What is Gonorrhea?
Gonorrhea is an infection caused by a sexually transmitted bacterium that can infect anyone who is sexually active. Gonorrhea most often affects the urethra, rectum or throat. In females, gonorrhea can also infect the cervix. Gonorrhea is most commonly spread during unprotected vaginal, oral or anal sex. You can help reduce your risk of transmission by practicing safer sex whenever you engage in any sexual activity.
What are the Symptoms?
According to the Centers for Disease Control and Prevention: Some men with gonorrhea may have no symptoms at all. However, men who do have symptoms, may have:
- A burning sensation when urinating
- A white, yellow, or green discharge from the penis;
- Painful or swolled testicles (although this is less common).
Most women with gonorrhea do not have any symptoms. Even when a woman has symptoms, they are often mild and can be mistaken for a bladder or vaginal infection. Women with gonorrhea are at risk of developing serious complications from the infection, even if they don’t have any symptoms.
Symptoms in women can include:
- Painful or burning sensation when urinating;
- Increased vaginal discharge;
- Vaginal bleeding between periods.
Rectal infections may either cause no symptoms or cause symptoms in both men and women that may include:
- Anal itching;
- Painful bowel movements.
You should be examined by your doctor if you notice any of these symptoms or if your partner has an STD or symptoms of an STD, such as an unusual sore, a smelly discharge, burning when urinating, or bleeding between periods.
If you experience any of the above symptoms, it is extremely important to reach out to your doctor, if untreated, gonorrhea can cause significant issues in regard to your health. Here is list of complications from mayoclinic.org that an individual can experience:
- Infertility in women. Gonorrhea can spread into the uterus and fallopian tubes, causing pelvic inflammatory disease (PID). PID can result in scarring of the tubes, greater risk of pregnancy complications and infertility. PID requires immediate treatment.
- Infertility in men. Gonorrhea can cause a small, coiled tube in the rear portion of the testicles where the sperm ducts are located (epididymis) to become inflamed (epididymitis). Untreated epididymitis can lead to infertility.
- Infection that spreads to the joints and other areas of your body. The bacterium that causes gonorrhea can spread through the bloodstream and infect other parts of your body, including your joints. Fever, rash, skin sores, joint pain, swelling and stiffness are possible results.
- Increased risk of HIV/AIDS. Having gonorrhea makes you more susceptible to infection with human immunodeficiency virus (HIV), the virus that leads to AIDS. People who have both gonorrhea and HIV are able to pass both diseases more readily to their partners.
- Complications in babies. Babies who contract gonorrhea from their mothers during birth can develop blindness, sores on the scalp and infections.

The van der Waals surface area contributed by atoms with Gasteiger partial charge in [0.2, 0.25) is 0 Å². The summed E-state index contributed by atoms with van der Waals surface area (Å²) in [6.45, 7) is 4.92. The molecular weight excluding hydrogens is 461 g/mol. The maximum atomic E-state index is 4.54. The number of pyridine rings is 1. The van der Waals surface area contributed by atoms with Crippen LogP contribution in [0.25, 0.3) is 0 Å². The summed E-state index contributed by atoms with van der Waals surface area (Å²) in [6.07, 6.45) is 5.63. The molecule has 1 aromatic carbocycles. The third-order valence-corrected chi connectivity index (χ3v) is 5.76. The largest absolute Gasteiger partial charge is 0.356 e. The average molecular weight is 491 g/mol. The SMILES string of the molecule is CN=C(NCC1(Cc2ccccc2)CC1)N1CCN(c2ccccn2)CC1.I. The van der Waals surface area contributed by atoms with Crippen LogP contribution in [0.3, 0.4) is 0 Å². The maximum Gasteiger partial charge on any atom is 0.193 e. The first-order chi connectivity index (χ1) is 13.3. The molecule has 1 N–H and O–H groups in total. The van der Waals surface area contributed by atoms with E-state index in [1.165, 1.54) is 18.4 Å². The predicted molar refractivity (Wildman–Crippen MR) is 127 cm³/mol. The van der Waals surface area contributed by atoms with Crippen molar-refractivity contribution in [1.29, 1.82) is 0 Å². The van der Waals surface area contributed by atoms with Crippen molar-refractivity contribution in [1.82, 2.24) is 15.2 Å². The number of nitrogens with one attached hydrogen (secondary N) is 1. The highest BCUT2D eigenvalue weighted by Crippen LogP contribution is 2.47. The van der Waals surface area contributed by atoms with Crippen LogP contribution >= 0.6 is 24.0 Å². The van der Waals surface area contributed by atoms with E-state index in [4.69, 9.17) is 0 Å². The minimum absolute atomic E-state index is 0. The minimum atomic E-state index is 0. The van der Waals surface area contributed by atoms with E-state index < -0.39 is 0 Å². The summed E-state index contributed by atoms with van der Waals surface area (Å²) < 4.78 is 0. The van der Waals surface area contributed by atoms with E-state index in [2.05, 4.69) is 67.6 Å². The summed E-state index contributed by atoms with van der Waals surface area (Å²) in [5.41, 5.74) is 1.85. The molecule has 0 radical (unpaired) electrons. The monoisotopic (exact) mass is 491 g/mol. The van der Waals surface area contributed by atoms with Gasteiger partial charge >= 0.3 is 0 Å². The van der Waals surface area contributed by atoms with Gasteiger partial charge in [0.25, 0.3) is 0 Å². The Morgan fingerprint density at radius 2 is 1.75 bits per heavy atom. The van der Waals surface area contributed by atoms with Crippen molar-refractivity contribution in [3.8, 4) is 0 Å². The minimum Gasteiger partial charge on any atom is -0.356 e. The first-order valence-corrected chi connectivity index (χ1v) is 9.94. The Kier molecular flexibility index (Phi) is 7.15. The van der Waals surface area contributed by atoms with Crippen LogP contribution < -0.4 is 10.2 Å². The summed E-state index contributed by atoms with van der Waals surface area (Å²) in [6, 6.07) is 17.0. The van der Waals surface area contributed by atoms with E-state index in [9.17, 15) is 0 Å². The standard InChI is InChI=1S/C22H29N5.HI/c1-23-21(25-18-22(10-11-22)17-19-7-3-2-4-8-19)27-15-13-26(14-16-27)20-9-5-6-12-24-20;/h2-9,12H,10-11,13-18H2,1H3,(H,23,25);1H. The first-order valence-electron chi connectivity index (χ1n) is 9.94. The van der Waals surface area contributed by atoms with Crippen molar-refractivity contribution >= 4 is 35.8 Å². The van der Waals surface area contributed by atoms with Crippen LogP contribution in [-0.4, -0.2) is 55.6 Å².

To help reduce your risk of gonorrhea:
- Use a condom if you have sex. Abstaining from sex is the surest way to prevent gonorrhea. But if you choose to have sex, use a condom during any type of sexual contact, including anal sex, oral sex or vaginal sex.
- Limit your number of sex partners. Being in a monogamous relationship in which neither partner has sex with anyone else can lower your risk.
- Be sure you and your partner are tested for sexually transmitted infections. Before you have sex, get tested and share your results with each other.
- Don't have sex with someone who appears to have a sexually transmitted infection. If your partner has signs or symptoms of a sexually transmitted infection, such as burning during urination or a genital rash or sore, don't have sex with that person.
- Consider regular gonorrhea screening. Annual screening is recommended for sexually active women younger than 25 and for older women at increased risk of infection. This includes women who have a new sex partner, more than one sex partner, a sex partner with other partners, or a sex partner who has a sexually transmitted infection.
Regular screening is also recommended for men who have sex with men, as well as their partners.
Antibiotics are the most common treatment for gonorrhea. The following excerpt from an article explains the treatment course.
- Antibiotics are used to treat gonorrhea. As with all antibiotic protocols, it is important to take all of the medicine as directed or otherwise the medicine may not work. Both partners require treatment to keep from passing the infection back and forth.
- Getting treatment as soon as possible helps prevent the spread of the infection and lowers your risk for other problems, such as pelvic inflammatory disease.
- Many people who have gonorrhea also have chlamydia, another STI. If you have gonorrhea and chlamydia, you will get medicine that treats both infections.
- Avoid all sexual contact while you are being treated for an STI. If your treatment is a single dose of medicine, you should not have any sexual contact for 7 days after treatment so the medicine will have time to work.
- Having a gonorrhea infection that was cured does not protect you from getting it again. If you are treated and your sex partner is not, the chance of reinfection is likely.
Take care of your health by practicing safer sex, getting tested regularly, openly communicating with your partners and being aware of all of your health needs!